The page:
A shot at a cervical cancer free life

Wednesday, March 12, 2014

Bloemfontein – Even though the little girl’s hands were trembling at the thought of having an injection in her arm, little Nolubabalo Palesa Qhautse put on a brave face when it was her turn to get vaccinated against Human Papilloma Virus (HPV).

But her mother, Dimakatso Qhautse, stood vigil as Health Minister Dr Aaron Motsoaledi administered the HPV vaccine.

Nolubalalo, aged 9, was among the Grade 4 learners from Gonyane Primary School in Mangaung, who received their first dose of the HPV vaccine from the minister.

She told SAnews that she only knew that the vaccine was going to protect her against cervical cancer, as she was told by her mother.

“She didn’t tell me in detail what cervical cancer is, but she promised me that the vaccine is going to protect me. The injection was and is still painful. I almost cried but I myself held back because there were so many people watching us,” she said.

Qhautse, who came to the school to witness the launch of the HPV vaccine campaign said, she was relieved that her daughter would be protected from the virus, which she said almost killed her mother.

“My mother had cervical cancer and her womb had to be removed. Fortunately, she survived. When I heard about the campaign launch, I didn’t hesitate and signed the consent form from the school immediately. Thanks to government, our children will not experience what most women go through due to the virus,” said Qhautse.

HPV campaign begins in earnest

Today, South Africa took a major step in the safeguarding of women’s health as Minister Motsoaledi rolled out the first HPV vaccine campaign, which will protect young girls from getting cervical cancer caused by the HP-virus.

The campaign will see all girls in Grade four, who are nine years and older, being vaccinated during March and April. After six months, the same girls will receive the second dose of the vaccine.

The national vaccination campaign was announced by Minister Motsoaledi in 2013 during his Budget Speech. An estimated number of 500 000 girls in 17 000 schools will be vaccinated.

During his address, a proud Minister Motsoaledi said the country was making history and the day marked the beginning of the effective prevention of cervical cancer. He said although the vaccine is a bit pricey -- as each dose costs between R700 and R1000 in the private sector -- he was determined to get the vaccine for the people.

“Today, South Africa is one of the few countries on the continent to provide this vaccine to all Grade 4 learners. On this continent, we are the first to vaccinate as many as half a million girls. The one country which provides this vaccine is Zambia and it only gives 25 000 vaccines. It’s a serious disease affecting women in the world,” Dr Motsoaledi said.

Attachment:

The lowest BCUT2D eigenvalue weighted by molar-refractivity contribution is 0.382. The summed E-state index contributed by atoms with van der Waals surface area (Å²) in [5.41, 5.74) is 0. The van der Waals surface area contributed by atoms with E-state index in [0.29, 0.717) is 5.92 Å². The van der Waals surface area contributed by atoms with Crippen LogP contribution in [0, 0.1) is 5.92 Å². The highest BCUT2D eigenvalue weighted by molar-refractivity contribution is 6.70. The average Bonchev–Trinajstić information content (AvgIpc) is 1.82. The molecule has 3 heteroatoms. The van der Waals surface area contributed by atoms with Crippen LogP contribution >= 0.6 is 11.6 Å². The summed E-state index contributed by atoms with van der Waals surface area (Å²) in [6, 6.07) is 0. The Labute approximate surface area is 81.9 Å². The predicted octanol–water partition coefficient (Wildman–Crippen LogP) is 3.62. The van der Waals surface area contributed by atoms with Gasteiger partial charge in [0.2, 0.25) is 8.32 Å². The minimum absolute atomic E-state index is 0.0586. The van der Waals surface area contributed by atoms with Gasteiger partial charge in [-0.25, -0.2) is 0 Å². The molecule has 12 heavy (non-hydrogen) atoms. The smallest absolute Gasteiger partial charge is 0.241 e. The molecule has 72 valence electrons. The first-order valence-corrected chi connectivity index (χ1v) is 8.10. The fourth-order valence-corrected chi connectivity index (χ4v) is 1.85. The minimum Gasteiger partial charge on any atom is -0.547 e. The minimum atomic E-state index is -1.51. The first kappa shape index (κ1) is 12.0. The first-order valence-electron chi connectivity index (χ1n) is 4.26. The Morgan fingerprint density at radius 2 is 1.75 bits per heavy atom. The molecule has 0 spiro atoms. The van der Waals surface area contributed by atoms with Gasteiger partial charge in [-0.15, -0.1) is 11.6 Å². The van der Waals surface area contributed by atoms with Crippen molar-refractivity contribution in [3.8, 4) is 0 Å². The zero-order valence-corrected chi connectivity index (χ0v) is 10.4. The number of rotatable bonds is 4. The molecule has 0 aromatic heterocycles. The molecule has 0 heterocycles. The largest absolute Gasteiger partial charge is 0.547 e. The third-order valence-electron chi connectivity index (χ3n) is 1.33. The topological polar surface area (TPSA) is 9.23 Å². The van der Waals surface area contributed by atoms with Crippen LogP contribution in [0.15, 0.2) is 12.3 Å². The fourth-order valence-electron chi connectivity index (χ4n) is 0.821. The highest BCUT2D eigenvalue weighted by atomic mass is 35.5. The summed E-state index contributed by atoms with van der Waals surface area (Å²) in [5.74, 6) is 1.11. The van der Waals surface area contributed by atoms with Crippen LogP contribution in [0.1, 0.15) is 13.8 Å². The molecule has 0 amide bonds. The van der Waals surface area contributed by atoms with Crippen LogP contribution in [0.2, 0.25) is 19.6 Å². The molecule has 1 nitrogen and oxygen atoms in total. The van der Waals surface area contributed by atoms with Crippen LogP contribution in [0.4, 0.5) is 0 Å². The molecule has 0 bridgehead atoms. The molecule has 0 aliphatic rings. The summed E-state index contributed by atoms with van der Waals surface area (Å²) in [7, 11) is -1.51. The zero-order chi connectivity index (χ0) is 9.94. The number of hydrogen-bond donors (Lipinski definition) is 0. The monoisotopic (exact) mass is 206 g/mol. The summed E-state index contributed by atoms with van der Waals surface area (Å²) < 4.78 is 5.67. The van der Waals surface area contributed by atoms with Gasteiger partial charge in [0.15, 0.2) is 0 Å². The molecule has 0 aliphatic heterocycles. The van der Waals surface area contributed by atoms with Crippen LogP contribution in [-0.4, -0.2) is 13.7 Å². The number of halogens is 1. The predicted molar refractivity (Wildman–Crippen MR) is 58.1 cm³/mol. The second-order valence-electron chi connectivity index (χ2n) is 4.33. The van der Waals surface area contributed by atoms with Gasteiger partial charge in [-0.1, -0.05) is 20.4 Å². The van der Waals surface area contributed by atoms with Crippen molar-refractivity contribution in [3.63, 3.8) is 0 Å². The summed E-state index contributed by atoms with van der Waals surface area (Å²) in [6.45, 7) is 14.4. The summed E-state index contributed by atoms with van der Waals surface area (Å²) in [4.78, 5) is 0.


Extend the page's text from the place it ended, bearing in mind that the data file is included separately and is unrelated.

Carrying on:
Saving lives

He also noted that 6 000 women get cervical cancer every year. About 80% are African women. Between 3 000 and 3 500 will die annually, even after treatment.

“Half of them are between ages 35 and 55 years,” he said, urging women to get screened for cervical cancer.

The minister also thanked parents for agreeing to vaccinate their children and assured them that health policies were based on best evidence, including the department’s own experts’ committee, which advises the department.

He said that although girls from the higher grades have missed out on the vaccination, the department would make sure that every learner from Grade R will get the vaccine when they reach Grade 4 to reduce the incidence of cervical cancer in the near future.

Treasury has allocated R400 million for the campaign.

Executive Director at Wits Reproductive Health and HIV Institute, Professor Helen Rees, said the vaccination of girls at a young age would lower infection rates, and would also reduce infection in boys.

“... If we can get the coverage in young girls up high enough, there’s a benefit for young boys because as you decrease the infection [in girls], there will be less infection in boys,” said Rees.

First Lady Thobeka Madiba-Zuma, who also witnessed the roll out of the vaccine, commended government for the intervention, noting that many women died painful deaths due to breast and cervical cancers.

“For us, as African First Ladies, this is a dream come true. South Africa today is witnessing a huge milestone, a step towards the right direction, which is prevention is better than cure.

“We know what needs to be done. If not us, then who? If not now, then when? What are we waiting for? Women have to play a meaningful role in the economy of our country. Their health should be at the centre of the agenda,” said Madiba-Zuma.

She also pledged her full support to the programme, adding that through this campaign, South Africa was investing in the future of women and girl children.

Mangaung mayor T Manyoni welcomed the campaign. He further thanked President Jacob Zuma for his declaration that young girls will be vaccinated this year.

“I think we need to celebrate this moment. It’s a cause for celebration..." Mayor Manyoni said, adding that HPV was never given priority in the past.

Free State Basic Education MEC Tate Pule Makgoe said he was pleased that the programme was launched in his province. He also thanked President Zuma for making health and education a priority. “We support the programme because a world without health is useless.”

Prior to the launch, the school governing bodies were contacted and parents were given consent forms to sign for their children to be vaccinated. About 3 000 health workers have been trained to administer the vaccine. – SAnews.gov.za

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